A true book junkie, I came home from RWA

with eleven free books stuffed in my suitcase, and several interesting titles on a mental list.  (Packing tip: paperbacks fit quite nicely in the spaces between, and on either side of, the handle channels of a wheeled suitcase.)  There were half a dozen books in the tote bags we were handed at registration, more on the chairs at various events.  I left a few behind, and I carefully avoided the free booksignings put on by many of the attending publishers.  But I saw a  lot of women scurrying around with cartons and shipping their books home with the Fedex people who had set up shop on the sixth floor.

You might think all those freebies would slow my book shopping for a while, although if you’ve stopped by to read my blog you probably know better.  Sure enough, I’ve bought a few paper books and added some to my Kindle in the few days I’ve been home.

Paper books:  The day after I got home, on my way to the grocery store, I found myself at Half-Price Books, looking for a few titles I had run across at the conference.  I didn’t find any of the novels, but when I checked the shelves where they stash the books on writing, I found a copy of Blake Snyder’s Save the Cat!, a book on screen writing that quite a few novelists swear by.  Then a few days later, responding to the featured selections at the Rhapsody Book Club, I found myself ordering three more books:  Janet Evanovich’s latest Stephanie Plum adventure, and two books by Darynda Jones, First Grave on the Right, which won the 2009 Golden Heart for paranormal romance, and a good many other contests, before it was published, and Second Grave on the Left, due out next month.

Kindle:  The 2009 Golden Heart for historical romance went to Jeannie Lin  for Butterfly Swords, set in Tang  Dynasty China.  I knew of the manuscript from its considerable contest success, and admired the author’s tenacity in writing about a setting so far from the romance norm.  At the conference I read a short preview of Jeannie’s next book, and was very impressed.  So I downloaded Butterfly Swords and a companion short story, The Taming of Mei Lin, to my Kindle, and I’m sure I’ll be watching for her next release in the fall.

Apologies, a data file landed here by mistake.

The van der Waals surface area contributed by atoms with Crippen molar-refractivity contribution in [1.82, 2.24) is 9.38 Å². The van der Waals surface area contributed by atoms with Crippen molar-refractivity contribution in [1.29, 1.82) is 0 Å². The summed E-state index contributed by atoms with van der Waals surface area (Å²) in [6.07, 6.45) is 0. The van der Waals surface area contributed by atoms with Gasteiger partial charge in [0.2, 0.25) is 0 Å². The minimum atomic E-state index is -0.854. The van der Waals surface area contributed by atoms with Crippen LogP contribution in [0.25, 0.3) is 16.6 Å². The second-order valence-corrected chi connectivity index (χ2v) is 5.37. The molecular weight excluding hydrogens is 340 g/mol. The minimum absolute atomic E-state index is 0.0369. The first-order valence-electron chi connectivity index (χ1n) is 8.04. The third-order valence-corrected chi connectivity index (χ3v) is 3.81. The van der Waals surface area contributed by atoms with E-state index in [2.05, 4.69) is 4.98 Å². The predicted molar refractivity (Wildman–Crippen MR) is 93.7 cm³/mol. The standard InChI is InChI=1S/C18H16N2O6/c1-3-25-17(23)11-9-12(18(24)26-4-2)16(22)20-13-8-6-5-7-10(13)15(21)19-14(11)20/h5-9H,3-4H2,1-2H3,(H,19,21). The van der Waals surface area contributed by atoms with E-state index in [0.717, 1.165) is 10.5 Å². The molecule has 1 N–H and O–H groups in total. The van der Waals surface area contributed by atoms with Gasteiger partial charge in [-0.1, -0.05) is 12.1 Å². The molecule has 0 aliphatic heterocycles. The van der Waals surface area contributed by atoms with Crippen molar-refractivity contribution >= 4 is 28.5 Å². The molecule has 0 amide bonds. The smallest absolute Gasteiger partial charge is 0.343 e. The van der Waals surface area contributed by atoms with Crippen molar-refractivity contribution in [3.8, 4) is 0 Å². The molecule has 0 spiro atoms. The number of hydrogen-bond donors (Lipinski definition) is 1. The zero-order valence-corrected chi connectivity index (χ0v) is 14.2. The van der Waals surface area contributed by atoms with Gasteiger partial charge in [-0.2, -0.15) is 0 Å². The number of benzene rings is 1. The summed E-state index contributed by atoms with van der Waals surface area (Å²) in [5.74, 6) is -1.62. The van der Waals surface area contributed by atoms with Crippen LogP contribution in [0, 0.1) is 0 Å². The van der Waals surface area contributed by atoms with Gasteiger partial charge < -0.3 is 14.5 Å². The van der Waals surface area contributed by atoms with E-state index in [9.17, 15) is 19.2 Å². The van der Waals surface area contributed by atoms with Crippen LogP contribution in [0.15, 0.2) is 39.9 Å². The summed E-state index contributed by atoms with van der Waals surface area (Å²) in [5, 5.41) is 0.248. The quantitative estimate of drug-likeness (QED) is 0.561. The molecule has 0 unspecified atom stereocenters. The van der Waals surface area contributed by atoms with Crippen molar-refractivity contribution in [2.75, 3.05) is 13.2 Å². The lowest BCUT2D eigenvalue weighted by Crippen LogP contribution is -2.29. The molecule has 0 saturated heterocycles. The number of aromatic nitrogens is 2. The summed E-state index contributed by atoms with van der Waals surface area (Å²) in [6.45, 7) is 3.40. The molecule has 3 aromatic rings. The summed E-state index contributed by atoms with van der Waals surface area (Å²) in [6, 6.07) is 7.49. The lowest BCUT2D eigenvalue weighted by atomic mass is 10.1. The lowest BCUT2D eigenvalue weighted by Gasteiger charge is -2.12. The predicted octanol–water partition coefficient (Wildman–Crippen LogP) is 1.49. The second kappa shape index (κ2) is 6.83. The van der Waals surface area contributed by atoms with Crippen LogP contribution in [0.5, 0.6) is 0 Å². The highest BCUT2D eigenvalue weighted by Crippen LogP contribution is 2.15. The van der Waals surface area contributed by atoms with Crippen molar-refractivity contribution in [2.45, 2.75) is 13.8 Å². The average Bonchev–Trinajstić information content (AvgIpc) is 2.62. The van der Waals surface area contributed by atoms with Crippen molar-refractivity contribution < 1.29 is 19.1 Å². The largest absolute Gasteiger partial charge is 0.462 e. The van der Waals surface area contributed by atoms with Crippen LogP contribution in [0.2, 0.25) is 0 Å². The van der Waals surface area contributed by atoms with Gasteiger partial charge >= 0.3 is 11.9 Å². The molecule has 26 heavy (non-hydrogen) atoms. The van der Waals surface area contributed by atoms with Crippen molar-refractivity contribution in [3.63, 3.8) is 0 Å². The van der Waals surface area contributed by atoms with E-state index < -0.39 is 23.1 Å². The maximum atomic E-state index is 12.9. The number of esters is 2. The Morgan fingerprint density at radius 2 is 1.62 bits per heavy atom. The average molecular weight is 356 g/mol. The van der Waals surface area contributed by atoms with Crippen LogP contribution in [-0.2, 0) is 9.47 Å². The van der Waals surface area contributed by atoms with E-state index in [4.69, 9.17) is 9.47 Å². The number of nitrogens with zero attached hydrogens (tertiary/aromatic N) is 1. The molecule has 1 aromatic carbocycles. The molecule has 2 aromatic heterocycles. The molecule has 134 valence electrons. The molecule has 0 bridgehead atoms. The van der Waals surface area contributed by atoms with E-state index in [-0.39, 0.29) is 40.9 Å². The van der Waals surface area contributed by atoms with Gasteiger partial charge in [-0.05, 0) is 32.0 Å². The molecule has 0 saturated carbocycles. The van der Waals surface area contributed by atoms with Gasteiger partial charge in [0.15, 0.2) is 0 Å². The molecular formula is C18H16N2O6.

World War II is another out-of-the-standard-box period for genre romance, but my friend Cheryl Bolen, best known for her Regency period novels, has written one, It Had To Be You.  Cheryl has just re-issued it, the only one of her novels I didn’t have.  Now it’s on my Kindle, ready to read.

Also new on my Kindle, Got High Concept? by one of my favorite workshop presenters, Lori Wilde.  Lori gave a workshop on this topic at the conference last week, and when she mentioned that an expanded version was available as an e-book, it immediately went on my list.  If you have a chance to attend any of Lori’s writing workshops, jump on it.  She’s terrific.

My name is Kay, and I’m a hopeless bookaholic.

2 Comments (+add yours?)

  1. Cheryl Bolen
    Jul 11, 2011 @ 11:02:11

    Thanks for blurbing IT HAD TO BE YOU, Kay. Now, come clean. Do you really, really read all those books you buy, or are just a book junkie like me? I buy ten times more than I can ever find time to read. I gotta own them so they’ll be there when I get the urge.

    Hi, I’m Cheryl, another bookaholic.

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    • Kay Hudson
      Jul 11, 2011 @ 11:07:08

      I MEAN to read them all. I INTEND to read them all. I cringe when I look around the bedroom and see the several shelves of To-Be-Read books–I have long outgrown mere piles. And I bought five more at the West Houston RWA meeting on Saturday. Six if you count the present for my cat-sitting neighbor.

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